Sibi Narayanan, Devadasan Velmurugan
Crystal Structure Theory and Applications (CSTA) , 2013, DOI: 10.4236/csta.2013.22008
Abstract: High-throughput crystallography requires a method by which the structures of proteins can be determined quickly and easily. Experimental phasing is an essential technique in determining the three-dimensional protein structures using single-crystal X-ray diffraction. In macromolecular crystallography, the phases are derived either by Molecular Replacement (MR) method using the atomic coordinates of a structurally similar protein or by locating the positions of heavy atoms that are intrinsic to the protein or that have been added (MIR, MIRAS, SIR, SIRAS, MAD and SAD). Availability of in-house lab data collection sources (Cu and Cr radiation), cryo-crystallography and improved software for heavy atom location and density modification have increased the ability to solve protein structures using SAD. SAD phasing using intrinsic anomalous scatterers like sulfur, chlorine, calcium, manganese and zinc, which are already present in the protein becomes increasingly attractive owing to the advanced phasing methods. An analysis of successful SAD phasing on three proteins, lysozyme, glucose isomerase and thermolysin based on the signal of weak anomalous scatterers such as sulfur atom and chloride ion have been carried out. This analysis also proves that even the anomalous signal provided or present naturally in a macromolecule is good enough to solve crystal structures successfully using lab source chromium-generated X-ray radiation.
4′-Methyl-1H-14′,19′-dioxa-4′-azaspiro[indole-3,5′-tetracyclo[18.4.0.02,6.08,13]tetracosane]-1′(24′),8′,10′,12′,20′,22′-hexaene-2,7′(3H)-dione
Sibi Narayanan,Thothadri Srinivasan,Santhanagopalan Purushothaman,Raghavachary Raghunathan
Acta Crystallographica Section E , 2012, DOI: 10.1107/s1600536812046132
Abstract: In the title compound, C29H28N2O4, the indoline ring system is essentially planar, with a maximum deviation of 0.027 (2) ; the carbonyl O atom lies 0.102 (1) out of the least-squares plane of the indole ring. The pyrrolidine ring adopts a C-envelope conformation, with a C atom displaced by 0.643 (2) from the mean plane formed by the remaining ring atoms. The pyrrolidine ring makes a dihedral angle of 86.1 (8)° with the indoline ring system. In the crystal, N—H...O hydrogen bonds result in the formation of cyclic centrosymmetric dimers [R22(8)]. C—H...π interactions also occur, leading to a chain along the b-axis direction. There is a rather weak π–π electron interaction between the pyrrazole and benzene rings, with a centroid–centroid distance of 3.765 (1) .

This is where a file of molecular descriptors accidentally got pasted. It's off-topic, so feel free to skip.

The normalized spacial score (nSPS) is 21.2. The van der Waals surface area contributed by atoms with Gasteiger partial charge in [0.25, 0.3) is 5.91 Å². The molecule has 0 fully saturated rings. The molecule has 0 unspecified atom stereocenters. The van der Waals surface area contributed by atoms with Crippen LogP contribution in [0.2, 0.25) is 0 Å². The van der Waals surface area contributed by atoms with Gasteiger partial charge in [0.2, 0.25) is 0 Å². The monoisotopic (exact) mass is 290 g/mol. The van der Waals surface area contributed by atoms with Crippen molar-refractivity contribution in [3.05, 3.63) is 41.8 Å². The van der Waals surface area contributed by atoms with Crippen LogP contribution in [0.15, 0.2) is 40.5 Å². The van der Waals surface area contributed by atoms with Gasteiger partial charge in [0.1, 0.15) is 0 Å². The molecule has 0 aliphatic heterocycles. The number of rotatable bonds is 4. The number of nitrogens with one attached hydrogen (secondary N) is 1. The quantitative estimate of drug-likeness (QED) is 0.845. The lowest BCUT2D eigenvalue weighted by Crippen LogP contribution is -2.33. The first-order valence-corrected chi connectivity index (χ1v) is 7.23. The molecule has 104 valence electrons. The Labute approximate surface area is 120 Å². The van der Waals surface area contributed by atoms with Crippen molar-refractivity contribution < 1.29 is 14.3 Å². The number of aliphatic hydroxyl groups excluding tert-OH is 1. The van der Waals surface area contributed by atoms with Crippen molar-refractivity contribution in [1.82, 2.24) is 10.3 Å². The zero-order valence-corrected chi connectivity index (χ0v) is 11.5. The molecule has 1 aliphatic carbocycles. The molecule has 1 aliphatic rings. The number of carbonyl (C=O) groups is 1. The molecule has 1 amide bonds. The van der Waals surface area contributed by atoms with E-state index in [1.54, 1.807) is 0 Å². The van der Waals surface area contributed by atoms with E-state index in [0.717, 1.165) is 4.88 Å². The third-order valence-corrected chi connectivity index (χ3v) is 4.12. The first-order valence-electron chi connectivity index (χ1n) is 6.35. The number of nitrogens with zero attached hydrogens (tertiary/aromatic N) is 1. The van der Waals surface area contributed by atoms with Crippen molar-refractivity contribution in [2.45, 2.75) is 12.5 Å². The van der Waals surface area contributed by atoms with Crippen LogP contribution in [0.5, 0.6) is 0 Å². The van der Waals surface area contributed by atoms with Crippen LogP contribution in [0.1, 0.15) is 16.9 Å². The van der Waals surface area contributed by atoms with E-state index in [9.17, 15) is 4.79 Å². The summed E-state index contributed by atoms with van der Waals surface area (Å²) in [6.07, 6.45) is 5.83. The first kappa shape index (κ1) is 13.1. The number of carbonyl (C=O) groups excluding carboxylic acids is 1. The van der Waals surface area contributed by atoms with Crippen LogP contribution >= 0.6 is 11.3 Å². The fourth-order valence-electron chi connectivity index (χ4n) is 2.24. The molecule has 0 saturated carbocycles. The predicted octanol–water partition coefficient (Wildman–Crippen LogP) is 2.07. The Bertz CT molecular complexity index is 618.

4′-Methyl-14′,19′-dioxa-4′-azaspiro[acenaphthylene-1,5′-tetracyclo[18.4.0.02,6.08,13]tetracosane]-1′(24′),8′,10′,12′,20′,22′-hexaene-2,7′(1H)-dione
Sibi Narayanan,Thothadri Srinivasan,Santhanagopalan Purushothaman,Raghavachary Raghunathan
Acta Crystallographica Section E , 2012, DOI: 10.1107/s1600536812046144
Abstract: In the title compound, C33H29NO4, the acenaphthylene ring system is essentially planar (r.m.s. deviation = 0.0290 ). The pyrrolidine ring adopts a C-envelope conformation with a C atom displaced by 0.671 (2) from the mean-plane formed by the remaining ring atoms. The pyrrolidine ring is fused to acenaphthylene ring system making a dihedral angle of 88.0 (7)°. In the crystal, molecules are linked into R22(9) dimers via C—H...N and C—H...O hydrogen bonds. Two C atoms act as donors to the same O atom acceptor, resulting in the formation of R21(7) ring motifs. These two motifs combine to form hydrogen-bonded sheets running along the a- and b-axis directions.